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The Own and Social Effects of an Unexpected Income Shock: Evidence from the Dutch Postcode Lottery

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  • Peter Kuhn
  • Peter Kooreman
  • Adriaan R. Stoetevent
  • Arie Kapteyn

Abstract

In the Dutch Postcode Lottery a postal code (19 households on average) is randomly selected weekly, and prizes Ðconsisting of cash and a new BMW-- are awarded to lottery participants living in that postal code. On average, this generates a temporary, unexpected income shock equal to about eight months of income for about one third of the households in a typical winning code, while leaving the incomes of nonwinning, neighboring households unaffected. The authors study the responses of consumption and reported happiness of both winners and nonwinners to these shocks. Consistent with simple models of in-kind transfers, the overwhelming majority of households who won a BMW convert it into cash. With the exception of food away from home, the only 'own' effects of cash winnings they detect are on durables expenditures and car consumption; these results support a version of the permanent income hypothesis in which durable spending is used to smooth consumption. They detect social effects of neighbors' winnings on two types of consumption: cars and exterior home renovations. Six months after the fact, winning the lottery does not make households happier, nor do neighbors' winnings reduce happiness.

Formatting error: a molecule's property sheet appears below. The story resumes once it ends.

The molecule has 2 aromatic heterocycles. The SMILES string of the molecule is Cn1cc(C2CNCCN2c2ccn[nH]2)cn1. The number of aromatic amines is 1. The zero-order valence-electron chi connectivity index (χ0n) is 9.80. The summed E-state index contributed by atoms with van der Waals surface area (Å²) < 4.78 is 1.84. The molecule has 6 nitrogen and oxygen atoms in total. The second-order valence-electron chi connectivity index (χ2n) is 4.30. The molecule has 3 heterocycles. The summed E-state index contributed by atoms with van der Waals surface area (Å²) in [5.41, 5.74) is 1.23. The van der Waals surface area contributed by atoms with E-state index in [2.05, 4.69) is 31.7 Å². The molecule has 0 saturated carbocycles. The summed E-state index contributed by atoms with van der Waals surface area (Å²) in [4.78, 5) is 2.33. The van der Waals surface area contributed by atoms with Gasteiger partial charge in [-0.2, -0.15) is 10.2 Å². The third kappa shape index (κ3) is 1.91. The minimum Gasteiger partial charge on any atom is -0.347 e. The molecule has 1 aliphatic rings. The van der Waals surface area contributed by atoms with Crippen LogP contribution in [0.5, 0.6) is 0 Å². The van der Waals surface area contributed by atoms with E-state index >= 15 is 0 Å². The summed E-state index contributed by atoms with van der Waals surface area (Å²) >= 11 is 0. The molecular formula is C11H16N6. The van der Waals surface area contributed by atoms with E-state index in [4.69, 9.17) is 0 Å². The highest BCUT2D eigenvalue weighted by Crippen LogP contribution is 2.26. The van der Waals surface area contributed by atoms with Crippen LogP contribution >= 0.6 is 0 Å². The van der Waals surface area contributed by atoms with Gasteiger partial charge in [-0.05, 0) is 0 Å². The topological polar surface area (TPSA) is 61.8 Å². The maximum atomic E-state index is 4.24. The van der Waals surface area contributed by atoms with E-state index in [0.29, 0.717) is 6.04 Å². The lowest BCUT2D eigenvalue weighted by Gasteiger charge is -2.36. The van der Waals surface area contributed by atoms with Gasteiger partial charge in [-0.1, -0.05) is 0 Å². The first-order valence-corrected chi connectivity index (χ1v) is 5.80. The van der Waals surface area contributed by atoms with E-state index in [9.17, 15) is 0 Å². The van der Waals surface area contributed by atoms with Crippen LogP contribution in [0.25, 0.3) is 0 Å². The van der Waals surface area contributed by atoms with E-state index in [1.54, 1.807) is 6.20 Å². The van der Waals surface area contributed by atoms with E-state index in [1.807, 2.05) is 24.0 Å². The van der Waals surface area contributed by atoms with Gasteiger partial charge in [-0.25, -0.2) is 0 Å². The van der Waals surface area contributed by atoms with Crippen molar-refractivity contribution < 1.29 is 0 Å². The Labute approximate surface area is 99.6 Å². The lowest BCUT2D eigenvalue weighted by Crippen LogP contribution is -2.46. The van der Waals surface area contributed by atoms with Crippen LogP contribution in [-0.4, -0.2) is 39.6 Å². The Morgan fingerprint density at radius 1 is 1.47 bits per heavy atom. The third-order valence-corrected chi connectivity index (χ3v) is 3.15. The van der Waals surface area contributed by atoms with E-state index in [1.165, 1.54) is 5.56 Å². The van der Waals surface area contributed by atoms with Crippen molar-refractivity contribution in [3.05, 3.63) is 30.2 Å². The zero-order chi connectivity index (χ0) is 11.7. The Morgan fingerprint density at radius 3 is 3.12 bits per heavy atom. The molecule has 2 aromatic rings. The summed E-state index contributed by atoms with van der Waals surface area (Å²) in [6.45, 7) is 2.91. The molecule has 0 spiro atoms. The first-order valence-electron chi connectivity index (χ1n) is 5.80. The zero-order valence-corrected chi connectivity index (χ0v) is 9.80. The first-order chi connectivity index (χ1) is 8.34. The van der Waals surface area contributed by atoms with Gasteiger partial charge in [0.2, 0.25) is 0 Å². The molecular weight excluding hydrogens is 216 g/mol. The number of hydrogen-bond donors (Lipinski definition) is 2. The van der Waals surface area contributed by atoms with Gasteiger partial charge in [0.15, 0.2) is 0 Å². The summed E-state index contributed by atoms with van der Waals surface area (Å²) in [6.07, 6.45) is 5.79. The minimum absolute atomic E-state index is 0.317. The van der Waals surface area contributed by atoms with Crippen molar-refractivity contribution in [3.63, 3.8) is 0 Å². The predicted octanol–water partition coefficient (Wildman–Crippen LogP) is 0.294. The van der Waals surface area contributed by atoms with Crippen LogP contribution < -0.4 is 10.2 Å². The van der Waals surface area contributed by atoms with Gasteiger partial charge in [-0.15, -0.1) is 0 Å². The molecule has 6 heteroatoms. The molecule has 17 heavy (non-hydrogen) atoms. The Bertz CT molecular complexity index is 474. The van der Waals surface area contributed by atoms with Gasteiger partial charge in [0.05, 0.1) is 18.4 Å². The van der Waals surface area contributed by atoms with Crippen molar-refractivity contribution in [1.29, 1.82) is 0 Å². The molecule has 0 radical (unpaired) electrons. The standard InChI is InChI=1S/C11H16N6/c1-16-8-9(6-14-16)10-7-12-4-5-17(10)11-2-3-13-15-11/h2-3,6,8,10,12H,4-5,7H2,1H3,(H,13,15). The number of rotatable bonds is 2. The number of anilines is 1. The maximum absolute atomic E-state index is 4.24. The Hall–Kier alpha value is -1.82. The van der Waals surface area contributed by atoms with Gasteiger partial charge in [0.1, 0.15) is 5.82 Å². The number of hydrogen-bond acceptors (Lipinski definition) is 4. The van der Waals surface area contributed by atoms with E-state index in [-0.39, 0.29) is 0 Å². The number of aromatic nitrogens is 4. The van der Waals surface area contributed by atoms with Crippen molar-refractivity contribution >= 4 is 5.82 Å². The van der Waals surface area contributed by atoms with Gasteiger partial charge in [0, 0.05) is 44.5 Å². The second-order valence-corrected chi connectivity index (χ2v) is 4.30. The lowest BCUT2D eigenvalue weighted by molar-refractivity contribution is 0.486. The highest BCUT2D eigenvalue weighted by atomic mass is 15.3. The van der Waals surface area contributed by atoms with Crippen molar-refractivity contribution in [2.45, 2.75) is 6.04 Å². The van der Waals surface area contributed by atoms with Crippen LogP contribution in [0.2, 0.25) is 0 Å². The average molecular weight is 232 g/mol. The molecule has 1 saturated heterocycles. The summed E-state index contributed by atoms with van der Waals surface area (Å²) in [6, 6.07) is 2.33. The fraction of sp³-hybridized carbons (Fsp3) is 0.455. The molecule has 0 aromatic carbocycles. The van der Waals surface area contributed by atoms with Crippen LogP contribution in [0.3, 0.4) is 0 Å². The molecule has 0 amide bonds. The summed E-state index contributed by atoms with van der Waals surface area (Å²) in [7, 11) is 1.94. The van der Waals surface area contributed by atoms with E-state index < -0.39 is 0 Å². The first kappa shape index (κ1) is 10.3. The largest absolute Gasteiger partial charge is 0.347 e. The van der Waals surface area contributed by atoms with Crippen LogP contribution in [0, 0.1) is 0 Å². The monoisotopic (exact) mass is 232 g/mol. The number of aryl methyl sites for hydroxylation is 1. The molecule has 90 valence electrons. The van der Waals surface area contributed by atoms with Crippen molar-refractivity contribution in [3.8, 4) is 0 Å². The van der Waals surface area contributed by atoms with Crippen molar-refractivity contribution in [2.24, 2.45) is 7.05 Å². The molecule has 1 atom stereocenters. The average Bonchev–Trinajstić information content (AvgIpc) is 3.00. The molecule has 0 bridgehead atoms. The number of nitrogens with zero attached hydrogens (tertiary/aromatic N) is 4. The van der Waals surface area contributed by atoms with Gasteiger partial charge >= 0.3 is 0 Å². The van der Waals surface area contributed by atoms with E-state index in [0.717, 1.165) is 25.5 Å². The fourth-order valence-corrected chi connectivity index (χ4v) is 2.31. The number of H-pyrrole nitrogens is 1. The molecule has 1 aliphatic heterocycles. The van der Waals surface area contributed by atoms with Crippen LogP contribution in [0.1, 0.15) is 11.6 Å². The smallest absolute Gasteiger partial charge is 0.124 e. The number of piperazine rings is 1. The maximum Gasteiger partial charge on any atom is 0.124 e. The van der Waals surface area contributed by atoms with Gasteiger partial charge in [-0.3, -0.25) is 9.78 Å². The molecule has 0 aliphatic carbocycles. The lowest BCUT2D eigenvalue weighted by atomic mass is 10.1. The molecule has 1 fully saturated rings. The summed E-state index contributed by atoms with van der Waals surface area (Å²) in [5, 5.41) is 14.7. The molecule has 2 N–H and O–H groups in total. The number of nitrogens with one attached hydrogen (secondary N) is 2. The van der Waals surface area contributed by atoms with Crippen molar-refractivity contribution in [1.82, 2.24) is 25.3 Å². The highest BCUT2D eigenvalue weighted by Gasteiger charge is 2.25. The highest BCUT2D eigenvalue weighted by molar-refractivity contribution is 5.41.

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Bibliographic Info

Paper provided by RAND Corporation Publications Department in its series Working Papers with number 574.

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Length: 58 pages
Date of creation: May 2008
Date of revision:
Handle: RePEc:ran:wpaper:574

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Keywords: social interactions; quasi-experiments;

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References

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Cited by:
  1. Vinod Mishra & Ingrid Nielsen & Russell Smyth, 2010. "Relative Income, Temporary Life Shocks and Subjective Wellbeing in the Long-run," Development Research Unit Working Paper Series 51-10, Monash University, Department of Economics.
  2. Christian Ghiglino & Sanjeev Goyal, 2010. "Keeping Up with the Neighbors: Social Interaction in a Market Economy," Journal of the European Economic Association, MIT Press, vol. 8(1), pages 90-119, 03.
  3. Bénédicte Apouey & Andrew E. Clark, 2013. "Winning Big But Feeling No Better? The Effect of Lottery Prizes on Physical and Mental Health," CEP Discussion Papers dp1228, Centre for Economic Performance, LSE.
  4. Peter Kuhn & Peter Kooreman & Adriaan Soetevent & Arie Kapteyn, 2011. "The Effects of Lottery Prizes on Winners and Their Neighbors: Evidence from the Dutch Postcode Lottery," American Economic Review, American Economic Association, vol. 101(5), pages 2226-47, August.
  5. Frijters, Paul & Johnston, David W. & Shields, Michael A., 2008. "Happiness Dynamics with Quarterly Life Event Data," IZA Discussion Papers 3604, Institute for the Study of Labor (IZA).

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